Sunday, 23 December 2012

A collective sigh of relief

For once, I tuned into Radio 1’s Chart Show earlier this evening to hear – or, rather, see: I was ‘watching the radio’ on the BBC's live stream, which shows how things have moved on since I last tuned in to that particular radio station - who would be crowned Christmas Number 1. To my delight, I witnessed The Justice Collective’s version of The Hollies’ classic 'He Ain’t Heavy, He’s My Brother' take the honour over X Factor winner James Arthur.

The Justice Collective is a group of musicians and celebrities who came together to raise money to pay legal costs for the families of the victims of the Hillsborough tragedy, in which 96 Liverpool fans lost their lives. The group includes Paul Heaton of The Housemartins, Gerry Marsden (Gerry and The Pacemakers), Mick Jones (The Clash), Glenn Tilbrook (Squeeze), Eliza Doolittle, Paul McCartney, Paloma Faith, Shane Macgowan, Robbie Williams, and even John Bishop, Alan Hansen, Kenny Dalglish (Liverpool manager at the time of the horror), Peter Reid (an Everton player at the time) and Liverpool MP Steve Rotheram, who came up with the idea.

It’s the third time in four years that The X Factor have been beaten to the Christmas Number 1 spot, something Simon Cowell took for granted not so long ago. Depressing that a country with the rich music history of the UK ever gave the impression of capitulating to the reality TV show and essentially letting Simon Cowell determine who gets pop music’s most coveted crown, but great to see the tide turning.
Even Paul McCartney couldn't ruin this one

But even more encouraging, I found, was that people with no interest in football and no particular interest in Hillsborough (not to say that they don’t care; just that they hadn't previously been campaigners) united, as did Everton and Liverpool, to make the single in the name of justice. To try and right one of history's biggest ever wrongs. To help the victims' families get the verdict that they deserve. And also that the tens of thousands of people who don't normally buy a record but - if you can get them on board - are crucial to determining the Xmas Number 1 went and bought it. Lots of people tweeting under the #jft96 (justice for the 96) hashtag even admitted to not particularly liking the song but, recognising what a good cause it was for, bought it.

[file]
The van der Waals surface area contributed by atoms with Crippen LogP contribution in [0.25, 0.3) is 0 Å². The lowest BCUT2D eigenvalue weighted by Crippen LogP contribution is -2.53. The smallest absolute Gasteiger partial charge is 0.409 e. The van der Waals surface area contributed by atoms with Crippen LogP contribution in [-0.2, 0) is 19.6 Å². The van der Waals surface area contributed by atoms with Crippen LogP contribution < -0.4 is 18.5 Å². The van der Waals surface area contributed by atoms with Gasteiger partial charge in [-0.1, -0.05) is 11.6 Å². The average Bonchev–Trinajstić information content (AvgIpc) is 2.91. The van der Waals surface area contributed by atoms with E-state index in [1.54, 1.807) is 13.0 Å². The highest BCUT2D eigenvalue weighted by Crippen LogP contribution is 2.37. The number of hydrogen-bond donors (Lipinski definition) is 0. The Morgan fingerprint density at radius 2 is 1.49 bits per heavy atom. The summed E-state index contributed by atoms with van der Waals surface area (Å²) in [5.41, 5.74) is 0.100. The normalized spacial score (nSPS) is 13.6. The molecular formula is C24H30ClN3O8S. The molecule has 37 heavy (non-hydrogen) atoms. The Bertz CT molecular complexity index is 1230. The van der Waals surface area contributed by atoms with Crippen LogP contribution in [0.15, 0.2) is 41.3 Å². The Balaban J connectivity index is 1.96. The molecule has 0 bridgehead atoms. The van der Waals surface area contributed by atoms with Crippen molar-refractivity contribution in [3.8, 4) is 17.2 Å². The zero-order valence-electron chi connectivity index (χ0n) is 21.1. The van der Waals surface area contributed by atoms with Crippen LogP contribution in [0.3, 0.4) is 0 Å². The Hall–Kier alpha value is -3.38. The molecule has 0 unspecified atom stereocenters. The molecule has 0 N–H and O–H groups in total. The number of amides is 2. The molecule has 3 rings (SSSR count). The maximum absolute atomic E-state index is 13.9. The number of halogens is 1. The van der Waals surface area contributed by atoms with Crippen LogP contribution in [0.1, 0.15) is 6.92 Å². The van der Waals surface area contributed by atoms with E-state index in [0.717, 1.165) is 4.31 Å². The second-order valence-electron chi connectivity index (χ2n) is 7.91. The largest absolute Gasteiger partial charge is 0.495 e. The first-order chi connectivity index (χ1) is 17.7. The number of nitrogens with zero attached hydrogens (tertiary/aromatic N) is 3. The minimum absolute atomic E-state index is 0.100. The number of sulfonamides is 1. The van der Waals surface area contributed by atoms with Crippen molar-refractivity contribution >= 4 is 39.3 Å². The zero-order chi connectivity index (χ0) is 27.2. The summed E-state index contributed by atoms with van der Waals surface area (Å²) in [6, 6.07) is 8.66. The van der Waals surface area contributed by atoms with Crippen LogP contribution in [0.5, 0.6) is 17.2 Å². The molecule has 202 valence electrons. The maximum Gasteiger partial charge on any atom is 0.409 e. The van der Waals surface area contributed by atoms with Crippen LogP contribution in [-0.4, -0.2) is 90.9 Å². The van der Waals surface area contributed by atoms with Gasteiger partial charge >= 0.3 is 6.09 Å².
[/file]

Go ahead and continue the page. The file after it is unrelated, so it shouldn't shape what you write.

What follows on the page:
Police officers, journalists and MPs were involved in a disgraceful cover-up, laying the blame with Liverpool fans. On an infamous front page, The Sun claimed that Liverpool supporters not only caused the deaths but picked victims' pockets and attacked and urinated on police officers.
All these claims have since been comprehensively proven wrong, with the original verdicts that the behaviour of Liverpool fans and alcohol consumed prior to the game (since shown to be a modest amount for a leisure event) were 'aggravating factors' recently quashed and a fresh inquest now on the way.

There’s still a long way to go before those families will get the justice that they deserve. Indeed, The Sun (despite being, to this day, boycotted in Liverpool) probably sell as many copies in a day as The Justice Collective have records. It’s a start, though, and a heartwarming story two days before Christmas that gives me hope not only for the future of the British music industry but, more importantly, for the way that Brits will look back at one of the biggest injustices in recent history. It is now almost universally accepted that the original report was not worth the paper it was written on.

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